Directed by Greg Teiran, Conrad Vernon
Starring Seth Rogen, Kirsten Wiig, Jonah Hill, Edward Norton.

A few weeks ago I made the statement that Swiss Army Man was the strangest film I had seen this year… by far. Apparently the universe took this as a challenge, and sent Sausage Party.

I’m sorry universe. I did not mean to belittle your capacity for infinite wonder and infinite diversity.

We cool, right?

Seth Rogen and crew (the same writing team responsible for This Is The End and The Night Before) have developed a film that is going to wildly divide audiences. One that is so gonzo as to leave no middle ground. Not merely content in burning bridges, it stands on the other side hurling abuse while masturbating over a picture of your mother. By the end you walk out of the cinema in shock, wondering what you have just seen – and if you are a little odd, questioning why you have enjoyed yourself. Sausage Party is a deeply strange film. Crude, rude and disquieting, but beneath that, one with intelligence and appeal.

Frank the sausage (Seth Rogen) has always obeyed the rules; stayed inside the package, and remained fresh. All in the hope that one day he will be chosen by the Gods to go to the great beyond. There he will finally be able to get inside Brenda’s (Kirsten Wiig) bun, and they can know bliss for eternity. However when a horrific trolley crash derails their plans, Frank and Brenda find themselves out of their package and faced with an awful knowledge that all they have believed may have been a lie. Pursued by a vengeful douche (yes, an actual douche – voiced by Nick Kroll), Frank must uncover the nightmarish truth of what food is to people.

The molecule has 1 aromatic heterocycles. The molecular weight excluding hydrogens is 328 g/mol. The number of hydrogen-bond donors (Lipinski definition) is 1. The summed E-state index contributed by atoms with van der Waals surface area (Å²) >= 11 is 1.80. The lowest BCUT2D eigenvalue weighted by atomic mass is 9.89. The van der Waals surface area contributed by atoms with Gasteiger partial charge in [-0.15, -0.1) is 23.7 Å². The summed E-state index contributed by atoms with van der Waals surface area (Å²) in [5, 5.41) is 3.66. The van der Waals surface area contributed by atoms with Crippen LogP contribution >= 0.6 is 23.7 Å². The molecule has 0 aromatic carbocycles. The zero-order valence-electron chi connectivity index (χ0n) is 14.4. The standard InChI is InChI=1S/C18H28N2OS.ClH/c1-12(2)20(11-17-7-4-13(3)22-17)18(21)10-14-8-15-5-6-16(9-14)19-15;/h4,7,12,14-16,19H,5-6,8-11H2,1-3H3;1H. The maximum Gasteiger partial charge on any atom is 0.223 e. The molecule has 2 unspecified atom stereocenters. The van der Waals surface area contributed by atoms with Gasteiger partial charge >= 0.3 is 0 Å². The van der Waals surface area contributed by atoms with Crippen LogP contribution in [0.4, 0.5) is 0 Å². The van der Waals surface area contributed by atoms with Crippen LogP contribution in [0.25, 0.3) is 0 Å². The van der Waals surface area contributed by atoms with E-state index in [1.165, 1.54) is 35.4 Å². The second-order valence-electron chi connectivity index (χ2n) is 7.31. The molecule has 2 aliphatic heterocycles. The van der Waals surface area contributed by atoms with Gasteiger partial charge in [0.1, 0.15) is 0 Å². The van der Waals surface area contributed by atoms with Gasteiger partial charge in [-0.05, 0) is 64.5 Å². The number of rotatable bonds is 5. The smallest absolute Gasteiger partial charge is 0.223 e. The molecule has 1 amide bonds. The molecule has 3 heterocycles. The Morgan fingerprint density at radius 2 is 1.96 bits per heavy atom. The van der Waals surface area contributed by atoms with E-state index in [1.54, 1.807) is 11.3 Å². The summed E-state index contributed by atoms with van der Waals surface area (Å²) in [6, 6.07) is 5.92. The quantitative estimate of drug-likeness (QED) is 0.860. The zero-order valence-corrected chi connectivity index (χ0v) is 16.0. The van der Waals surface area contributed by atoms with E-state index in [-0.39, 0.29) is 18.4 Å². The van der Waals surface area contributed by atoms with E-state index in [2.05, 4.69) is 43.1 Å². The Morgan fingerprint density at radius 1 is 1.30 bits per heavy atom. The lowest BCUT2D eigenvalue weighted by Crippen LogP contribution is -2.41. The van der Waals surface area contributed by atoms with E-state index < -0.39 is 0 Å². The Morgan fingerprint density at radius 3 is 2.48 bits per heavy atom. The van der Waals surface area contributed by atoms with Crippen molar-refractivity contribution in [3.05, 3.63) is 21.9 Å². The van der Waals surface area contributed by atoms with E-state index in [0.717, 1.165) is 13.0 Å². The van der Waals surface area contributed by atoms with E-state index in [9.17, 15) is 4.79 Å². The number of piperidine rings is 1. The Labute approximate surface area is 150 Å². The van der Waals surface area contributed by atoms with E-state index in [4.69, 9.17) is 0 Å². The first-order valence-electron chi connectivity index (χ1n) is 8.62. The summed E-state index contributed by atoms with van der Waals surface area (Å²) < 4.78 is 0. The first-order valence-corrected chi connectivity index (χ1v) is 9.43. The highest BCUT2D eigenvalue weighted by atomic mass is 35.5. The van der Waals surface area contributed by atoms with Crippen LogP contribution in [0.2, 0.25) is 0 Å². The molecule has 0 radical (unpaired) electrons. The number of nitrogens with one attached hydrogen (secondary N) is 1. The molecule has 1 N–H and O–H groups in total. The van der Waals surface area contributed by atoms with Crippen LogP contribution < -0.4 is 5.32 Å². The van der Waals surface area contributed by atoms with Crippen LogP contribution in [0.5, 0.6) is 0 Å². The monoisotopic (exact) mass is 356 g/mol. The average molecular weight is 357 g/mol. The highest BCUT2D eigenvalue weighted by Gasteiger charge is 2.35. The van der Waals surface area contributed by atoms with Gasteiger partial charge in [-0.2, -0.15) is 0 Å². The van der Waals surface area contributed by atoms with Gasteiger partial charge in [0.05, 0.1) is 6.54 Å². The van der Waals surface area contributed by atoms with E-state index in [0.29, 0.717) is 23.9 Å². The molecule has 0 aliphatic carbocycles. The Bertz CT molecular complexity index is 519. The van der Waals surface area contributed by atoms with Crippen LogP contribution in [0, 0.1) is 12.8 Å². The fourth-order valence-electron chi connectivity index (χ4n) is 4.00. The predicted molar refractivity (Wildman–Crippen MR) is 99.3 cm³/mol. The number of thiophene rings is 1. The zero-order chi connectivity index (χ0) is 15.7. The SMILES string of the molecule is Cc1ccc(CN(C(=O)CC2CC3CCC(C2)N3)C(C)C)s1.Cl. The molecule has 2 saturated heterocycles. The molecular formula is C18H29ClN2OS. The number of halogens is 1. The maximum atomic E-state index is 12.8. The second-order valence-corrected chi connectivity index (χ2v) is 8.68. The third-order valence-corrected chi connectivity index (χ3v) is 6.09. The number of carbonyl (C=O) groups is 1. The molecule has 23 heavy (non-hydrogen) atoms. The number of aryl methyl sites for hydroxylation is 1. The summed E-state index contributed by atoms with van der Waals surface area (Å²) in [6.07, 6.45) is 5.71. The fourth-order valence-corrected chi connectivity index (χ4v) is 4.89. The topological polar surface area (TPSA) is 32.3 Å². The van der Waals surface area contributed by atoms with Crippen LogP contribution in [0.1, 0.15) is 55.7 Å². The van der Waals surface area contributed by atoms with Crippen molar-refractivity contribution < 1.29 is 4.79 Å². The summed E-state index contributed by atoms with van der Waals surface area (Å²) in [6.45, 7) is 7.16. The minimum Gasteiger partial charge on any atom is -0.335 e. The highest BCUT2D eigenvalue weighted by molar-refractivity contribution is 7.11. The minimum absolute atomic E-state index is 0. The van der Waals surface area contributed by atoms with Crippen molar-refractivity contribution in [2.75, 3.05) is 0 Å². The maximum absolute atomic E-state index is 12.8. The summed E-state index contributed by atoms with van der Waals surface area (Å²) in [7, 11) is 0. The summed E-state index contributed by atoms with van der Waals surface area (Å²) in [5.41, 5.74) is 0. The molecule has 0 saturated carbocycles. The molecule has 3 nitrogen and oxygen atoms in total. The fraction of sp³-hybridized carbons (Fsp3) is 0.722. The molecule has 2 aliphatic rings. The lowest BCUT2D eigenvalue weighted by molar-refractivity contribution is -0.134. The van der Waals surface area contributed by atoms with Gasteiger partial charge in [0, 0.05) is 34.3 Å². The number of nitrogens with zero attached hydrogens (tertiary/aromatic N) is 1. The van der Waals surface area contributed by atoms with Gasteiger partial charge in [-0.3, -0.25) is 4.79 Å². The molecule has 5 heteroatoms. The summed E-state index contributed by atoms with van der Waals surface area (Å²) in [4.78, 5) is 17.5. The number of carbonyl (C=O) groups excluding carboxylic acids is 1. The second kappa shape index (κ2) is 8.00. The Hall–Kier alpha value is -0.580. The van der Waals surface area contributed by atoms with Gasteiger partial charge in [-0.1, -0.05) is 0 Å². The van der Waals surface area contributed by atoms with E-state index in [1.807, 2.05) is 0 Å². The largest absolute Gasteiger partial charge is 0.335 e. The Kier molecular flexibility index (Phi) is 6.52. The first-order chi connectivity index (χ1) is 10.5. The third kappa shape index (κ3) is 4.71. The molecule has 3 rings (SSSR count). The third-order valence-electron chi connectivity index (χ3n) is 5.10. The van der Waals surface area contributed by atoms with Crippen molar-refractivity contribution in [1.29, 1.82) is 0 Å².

This is a heck of a ride. Sausage Party is a disorientating experience, lurching from cute cartoon, to gross out comedy, to political satire, to full on horror show, at a moments notice. Its rapid pacing and whiplash tonal shifts keep the audience deliberately off balance, in a perpetually punch-drunk state. In never quiet allowing the audience to acclimatise to the bizarre style, Sausage Party remains fresh and bold throughout its frantic run time. It is right in your face, and that is where it means to be, and where it stays, as it tells its odd tale that is like some nightmare combination of Toy Story and Soylent Green.

There is no doubt that this is a film that will rile the moral minority. It is festooned with inappropriate humour, drug references, and graphic sex and violence, delivered at an unrelenting pace. It goes out of its way to be offensive, and many people are going to take up that call. Which is fine, because if they weren’t so deeply offended by that they would look beneath the surface at its strident atheistic message. This film sticks with the narrative of religion as an opiate of the masses. A device made for servile control, that blinds us from the ultimate nihilistic nature of the universe, and one that has lead to division and sectarian violence. In that vein it goes the full Captain James T Kirk, kicking in the doors of the church and screaming that “your bible is a lie!”

Yet it doesn’t abdicate personal responsibility either, as in amongst this is the opposition of the Douche, a full on ‘roid raging Randian self-created monster, feasting on others to grant him personal strength, as he seeks revenge on Frank.  Ultimately Sausage Party is strangely Utopian in its message, looking at collective responsibility while respecting the individual, celebrated in its bizarre “everything is permitted” ending. Heady stuff, from a film that is extensively an extended dick joke directed by the directors responsible for Shrek 2 and an awful lot of Thomas the Tank Engine.

It’s hard to imagine how the writing room actually saw through the clouds of smoke to type on the keyboard, but it is satisfying to see Seth Rogen is getting good use from his “Glaucoma medication”. This is certainly not a film for everyone (and certainly not kids), but if you can handle the crude humour, the distinctively ugly art style (slightly reminiscent of Crumb) and the disquieting tone – there is a lot more to Sausage Party than meets the eye.


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